When a website has HTTPS — rather than simply HTTP — at the start of its web address, it shows search engines that the connection to the site is encrypted and the user is safe to browse to it. This is achieved through something called an SSL certificate (more on that later), and will not only help to boost search rankings but increase your click-through rate by inspiring user confidence. If the _opposite _is true and your site doesn’t have a secure HTTPS connection, you’re unlikely to build organic traffic for two reasons: Google may consider it unsafe and assign it a low rank, while users may feel wary about visiting it.

Malicious bots can cause crawling errors

A significant proportion of your website traffic will likely come from bots — spider bots, scraper bots, and so on — and while many of these will pose no security risk, it’s thought that over a quarter of all website traffic is made up of bots with more _nefarious _purposes. ‘Bad bots’ can introduce all kinds of threats, of course — from denial-of-service to data extraction — but even if their attempts are unsuccessful, continuous visits from bad bots _can _interfere with legitimate search engine bots crawling your site.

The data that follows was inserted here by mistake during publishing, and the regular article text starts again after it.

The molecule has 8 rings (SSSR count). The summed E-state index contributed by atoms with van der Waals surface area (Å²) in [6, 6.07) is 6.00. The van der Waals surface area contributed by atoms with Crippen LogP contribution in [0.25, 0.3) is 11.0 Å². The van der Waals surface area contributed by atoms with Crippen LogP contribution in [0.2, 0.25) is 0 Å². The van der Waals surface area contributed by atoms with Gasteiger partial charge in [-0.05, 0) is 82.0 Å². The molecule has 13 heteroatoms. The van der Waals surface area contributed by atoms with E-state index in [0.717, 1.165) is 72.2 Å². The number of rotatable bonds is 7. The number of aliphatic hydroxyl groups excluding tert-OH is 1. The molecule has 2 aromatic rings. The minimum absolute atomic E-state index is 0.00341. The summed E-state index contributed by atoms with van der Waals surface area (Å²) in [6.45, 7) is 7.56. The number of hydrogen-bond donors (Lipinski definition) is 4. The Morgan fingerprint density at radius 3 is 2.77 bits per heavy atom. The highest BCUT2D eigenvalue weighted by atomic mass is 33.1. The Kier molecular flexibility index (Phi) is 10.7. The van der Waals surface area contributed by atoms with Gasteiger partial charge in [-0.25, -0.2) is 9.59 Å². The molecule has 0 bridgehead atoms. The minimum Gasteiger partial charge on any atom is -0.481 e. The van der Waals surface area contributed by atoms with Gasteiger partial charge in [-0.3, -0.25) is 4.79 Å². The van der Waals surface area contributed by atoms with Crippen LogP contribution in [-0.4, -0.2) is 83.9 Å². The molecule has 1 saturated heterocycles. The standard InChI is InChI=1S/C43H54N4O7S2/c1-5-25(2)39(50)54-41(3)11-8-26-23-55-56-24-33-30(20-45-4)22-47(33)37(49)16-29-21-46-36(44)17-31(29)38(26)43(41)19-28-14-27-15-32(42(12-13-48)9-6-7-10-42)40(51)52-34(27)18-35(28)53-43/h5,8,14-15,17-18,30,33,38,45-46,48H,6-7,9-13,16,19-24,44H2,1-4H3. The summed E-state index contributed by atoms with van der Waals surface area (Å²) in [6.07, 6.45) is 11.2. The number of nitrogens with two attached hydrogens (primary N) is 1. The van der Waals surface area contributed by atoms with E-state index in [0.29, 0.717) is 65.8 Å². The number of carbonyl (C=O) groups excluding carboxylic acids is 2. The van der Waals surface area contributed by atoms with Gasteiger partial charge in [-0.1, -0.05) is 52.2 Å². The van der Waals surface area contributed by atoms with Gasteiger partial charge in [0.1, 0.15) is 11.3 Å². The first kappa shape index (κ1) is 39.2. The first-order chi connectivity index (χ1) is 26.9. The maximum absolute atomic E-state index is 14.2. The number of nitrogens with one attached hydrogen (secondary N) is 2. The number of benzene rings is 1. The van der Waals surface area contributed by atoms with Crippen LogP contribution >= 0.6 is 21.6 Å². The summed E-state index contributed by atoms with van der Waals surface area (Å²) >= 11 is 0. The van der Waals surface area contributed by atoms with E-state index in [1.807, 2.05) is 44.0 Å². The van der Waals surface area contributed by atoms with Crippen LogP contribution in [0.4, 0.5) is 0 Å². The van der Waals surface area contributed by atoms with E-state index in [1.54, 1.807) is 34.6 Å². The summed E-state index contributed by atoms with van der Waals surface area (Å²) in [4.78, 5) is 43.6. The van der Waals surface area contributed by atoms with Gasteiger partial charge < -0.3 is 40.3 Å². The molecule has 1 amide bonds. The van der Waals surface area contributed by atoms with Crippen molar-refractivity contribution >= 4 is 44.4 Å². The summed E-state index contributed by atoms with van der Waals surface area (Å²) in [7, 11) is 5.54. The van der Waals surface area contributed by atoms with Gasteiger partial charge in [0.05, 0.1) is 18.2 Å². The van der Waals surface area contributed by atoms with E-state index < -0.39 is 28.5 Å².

Repetitive, automated tasks from bad bots may introduce crawling errors that prevent search engine bots from indexing or finding your pages. If a search engine encounters an error while crawling your site, it will go back and attempt to find another ‘way in’ — this may result in one or more of pages being crawled more than is necessary, or it _could _mean some of your pages not being crawled at all, which would effectively make it ‘un-rankable’ content that will never show up in SERPs.

Extended downtime can hurt rankings